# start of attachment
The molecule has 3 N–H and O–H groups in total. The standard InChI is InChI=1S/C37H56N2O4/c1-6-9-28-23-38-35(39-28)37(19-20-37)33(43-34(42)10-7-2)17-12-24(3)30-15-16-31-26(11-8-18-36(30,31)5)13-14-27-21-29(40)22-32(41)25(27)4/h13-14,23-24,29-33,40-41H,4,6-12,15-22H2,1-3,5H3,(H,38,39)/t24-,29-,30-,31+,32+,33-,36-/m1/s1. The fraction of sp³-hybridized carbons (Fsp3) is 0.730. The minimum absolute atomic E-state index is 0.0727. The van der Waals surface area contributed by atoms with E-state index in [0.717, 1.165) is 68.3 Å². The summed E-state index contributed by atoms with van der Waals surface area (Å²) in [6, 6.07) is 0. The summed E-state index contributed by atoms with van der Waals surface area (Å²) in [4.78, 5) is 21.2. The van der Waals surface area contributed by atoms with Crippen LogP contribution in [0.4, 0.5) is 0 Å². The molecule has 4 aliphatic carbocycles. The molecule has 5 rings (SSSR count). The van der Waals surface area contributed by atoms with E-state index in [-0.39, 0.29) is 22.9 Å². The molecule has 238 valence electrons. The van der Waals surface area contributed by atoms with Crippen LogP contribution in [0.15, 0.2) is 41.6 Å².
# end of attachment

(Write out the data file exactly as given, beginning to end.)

The molecule has 3 N–H and O–H groups in total. The standard InChI is InChI=1S/C37H56N2O4/c1-6-9-28-23-38-35(39-28)37(19-20-37)33(43-34(42)10-7-2)17-12-24(3)30-15-16-31-26(11-8-18-36(30,31)5)13-14-27-21-29(40)22-32(41)25(27)4/h13-14,23-24,29-33,40-41H,4,6-12,15-22H2,1-3,5H3,(H,38,39)/t24-,29-,30-,31+,32+,33-,36-/m1/s1. The fraction of sp³-hybridized carbons (Fsp3) is 0.730. The minimum absolute atomic E-state index is 0.0727. The van der Waals surface area contributed by atoms with E-state index in [0.717, 1.165) is 68.3 Å². The summed E-state index contributed by atoms with van der Waals surface area (Å²) in [6, 6.07) is 0. The summed E-state index contributed by atoms with van der Waals surface area (Å²) in [4.78, 5) is 21.2. The van der Waals surface area contributed by atoms with Crippen LogP contribution in [0.4, 0.5) is 0 Å². The molecule has 4 aliphatic carbocycles. The molecule has 5 rings (SSSR count). The van der Waals surface area contributed by atoms with E-state index in [-0.39, 0.29) is 22.9 Å². The molecule has 238 valence electrons. The van der Waals surface area contributed by atoms with Crippen LogP contribution in [0.15, 0.2) is 41.6 Å².